Finding My Way Back Home

“For we know that if the tent
that is our earthly home
is destroyed…”

I’ve been in this new place for a little over six weeks now.

I knew going into this move that I don’t handle change well, and for a variety of reasons, this change seemed particularly hard and challenging and uncomfortable.

In some ways, I’ve settled into the new routine of it all much faster than I anticipated and have been able to get rid of far more [ultimately meaningless and non-essential] possessions than I thought my heart could handle.

After reading and pondering “Packing Light”, I might even consider giving up my couch when the time comes … I’ll officially cross that bridge when I get there. But the giraffe-print chair is staying. Period.

finding my way back home

But in other ways, I’m still fighting a constant battle.

I miss home. This house doesn’t feel like home yet. And as hard as it is to admit, I think there’s a big part of me that doesn’t want to make this house my home. Because it’s not exactly my home. It seems all too temporary for that, and I’m not sure I like what calling it home would represent. The duration and future at this house is just still so unknown. In all fairness, life in general is much that way as well.

But I’m willing to consider that perhaps that is exactly why I still feel so restless (of the entirely unhelpful and I-just-can’t-sit-still variety) in this new place.

That perhaps I’ve been fighting so hard against the idea of making it home that I’m winning this battle in my mind that never should have been waged in the first place.

That perhaps I have far more control over the way I feel and react towards this house than I realize.

That perhaps there’s a better reality – a truth, even – that I’m blind towards at the moment.

That perhaps I play a part in the unveiling of that truth by choosing where (and on Whom) to set my mind.

That perhaps it’s perfectly acceptable for this house that’s not mine to be a home for a season, no matter how short.

That perhaps home has far less to do with a physical house than with a state of my heart and soul.

That perhaps home has far more to do with resting in Christ where I am in this moment, wherever that happens to be.

“…we have a building from God,
a house not made with hands,
eternal in the heavens.”

I crave stability and security. I crave the comfort and familiarity of home.

But although I’m most definitely still a work in progress, I’m learning that apart from Christ, such things that I want and seek and crave just plain don’t exist.

While these things used to exist within the confines of a physical place for me, in this season of transition and a whole lot of newness, I find that the definition of home as a physical location having these characteristics is severely lacking and incomplete. This place I live isn’t my home. At least not in the sense I’ve known it before. At least not yet.

And all of those definitions of home floating around on Pinterest (you know, the ones that claim home is with the ones you love, or some variation thereof…) don’t hold up all that well for a single person with no prospective significant other.

So at its core, home must mean something else entirely.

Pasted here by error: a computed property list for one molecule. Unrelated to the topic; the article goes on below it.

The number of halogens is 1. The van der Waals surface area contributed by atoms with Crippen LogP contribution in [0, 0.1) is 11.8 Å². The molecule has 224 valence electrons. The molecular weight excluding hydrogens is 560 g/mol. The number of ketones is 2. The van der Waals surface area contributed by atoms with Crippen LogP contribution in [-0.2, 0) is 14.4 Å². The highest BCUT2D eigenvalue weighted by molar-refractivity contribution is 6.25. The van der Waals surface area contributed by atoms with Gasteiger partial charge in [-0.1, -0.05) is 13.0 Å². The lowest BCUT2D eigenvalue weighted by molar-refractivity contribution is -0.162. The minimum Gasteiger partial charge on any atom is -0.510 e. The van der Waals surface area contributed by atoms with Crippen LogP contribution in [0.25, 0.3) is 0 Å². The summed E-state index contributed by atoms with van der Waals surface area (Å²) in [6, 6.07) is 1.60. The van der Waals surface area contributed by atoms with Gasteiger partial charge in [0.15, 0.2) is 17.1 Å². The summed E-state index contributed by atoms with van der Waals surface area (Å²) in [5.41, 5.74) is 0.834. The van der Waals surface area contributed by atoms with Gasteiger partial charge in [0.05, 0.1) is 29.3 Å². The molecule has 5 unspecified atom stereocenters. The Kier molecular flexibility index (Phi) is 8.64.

I won’t claim to have figured out the best or most right definition for this thing we hold so dear and call home, but I suspect it has more to do with finding contentment of mind, security of heart, and comfort of soul in the person and presence of Jesus Christ than in any physical location or material thing.

And that’s not to say that the physical place we call home and those we share it with on this earth don’t matter. I think they do to some degree. A home (which looks very different person to person and culture to culture) is important. But the truth it represents is even more important. By extending the definition of home beyond my external circumstances, the transient nature of this life doesn’t dictate the settledness of my soul.

Whether I have one house or one room or nothing at all to call my own, I can find home wherever I am. Right now. Today. Because my Rock never changes and my Foundation is eternally secure.

That’s what home is really all about, isn’t it?

A constant place of haven and rest, a quiet place to dwell, a familiar place for our hearts to settle, a place where there’s freedom to just be, a place where we can be restored and renewed away from the world with all of its unending noise and demands.

So I’m finding my way back home, and as I am, I’m realizing that the place my soul is searching for can never truly be satisfied on this earth. But until I reach the completeness, the fullness, and the perfection of my eternal home, I more desperately seek Him and more tightly hold onto the promise of His presence with me always. Here. Home.

“He who has prepared us for this very thing is God,
who has given us the Spirit
as a guarantee.”
2 Corinthians 5:1&5 (ESV)

Advertisements

2 thoughts on “Finding My Way Back Home

  1. Susan Stilwell

    Truth, Emily: the place my soul is searching for can never truly be satisfied on this earth. No matter where we stash our stuff, this place will never really feel like home. But how awesome will it be when that HOME-feeling, the one that God put deep down inside each of us, is finally realized in His presence!

  2. Dawn Muench

    Em- this is good, deep stuff that has implications WELL beyond even what you are putting into words so beautifully, but I expect you know that by now. It’s a little scary, right? But the good kind of scary. See you so so soon!

Comments are closed.